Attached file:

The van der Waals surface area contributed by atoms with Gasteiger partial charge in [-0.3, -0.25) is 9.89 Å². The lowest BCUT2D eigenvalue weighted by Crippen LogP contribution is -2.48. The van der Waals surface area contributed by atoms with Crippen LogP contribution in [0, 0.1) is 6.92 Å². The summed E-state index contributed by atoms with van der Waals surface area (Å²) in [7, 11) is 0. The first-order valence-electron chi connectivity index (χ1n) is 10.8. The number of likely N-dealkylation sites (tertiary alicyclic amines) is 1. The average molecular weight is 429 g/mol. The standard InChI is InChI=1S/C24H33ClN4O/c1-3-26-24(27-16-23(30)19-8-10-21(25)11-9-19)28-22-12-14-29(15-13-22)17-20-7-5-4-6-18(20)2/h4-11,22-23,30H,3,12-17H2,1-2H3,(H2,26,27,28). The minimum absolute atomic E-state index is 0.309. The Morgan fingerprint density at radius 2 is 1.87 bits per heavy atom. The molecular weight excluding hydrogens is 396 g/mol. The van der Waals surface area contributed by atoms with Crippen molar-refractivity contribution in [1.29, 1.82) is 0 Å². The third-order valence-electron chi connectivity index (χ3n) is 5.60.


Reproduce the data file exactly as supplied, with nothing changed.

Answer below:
The van der Waals surface area contributed by atoms with Gasteiger partial charge in [-0.3, -0.25) is 9.89 Å². The lowest BCUT2D eigenvalue weighted by Crippen LogP contribution is -2.48. The van der Waals surface area contributed by atoms with Crippen LogP contribution in [0, 0.1) is 6.92 Å². The summed E-state index contributed by atoms with van der Waals surface area (Å²) in [7, 11) is 0. The first-order valence-electron chi connectivity index (χ1n) is 10.8. The number of likely N-dealkylation sites (tertiary alicyclic amines) is 1. The average molecular weight is 429 g/mol. The standard InChI is InChI=1S/C24H33ClN4O/c1-3-26-24(27-16-23(30)19-8-10-21(25)11-9-19)28-22-12-14-29(15-13-22)17-20-7-5-4-6-18(20)2/h4-11,22-23,30H,3,12-17H2,1-2H3,(H2,26,27,28). The minimum absolute atomic E-state index is 0.309. The Morgan fingerprint density at radius 2 is 1.87 bits per heavy atom. The molecular weight excluding hydrogens is 396 g/mol. The van der Waals surface area contributed by atoms with Crippen molar-refractivity contribution in [1.29, 1.82) is 0 Å². The third-order valence-electron chi connectivity index (χ3n) is 5.60.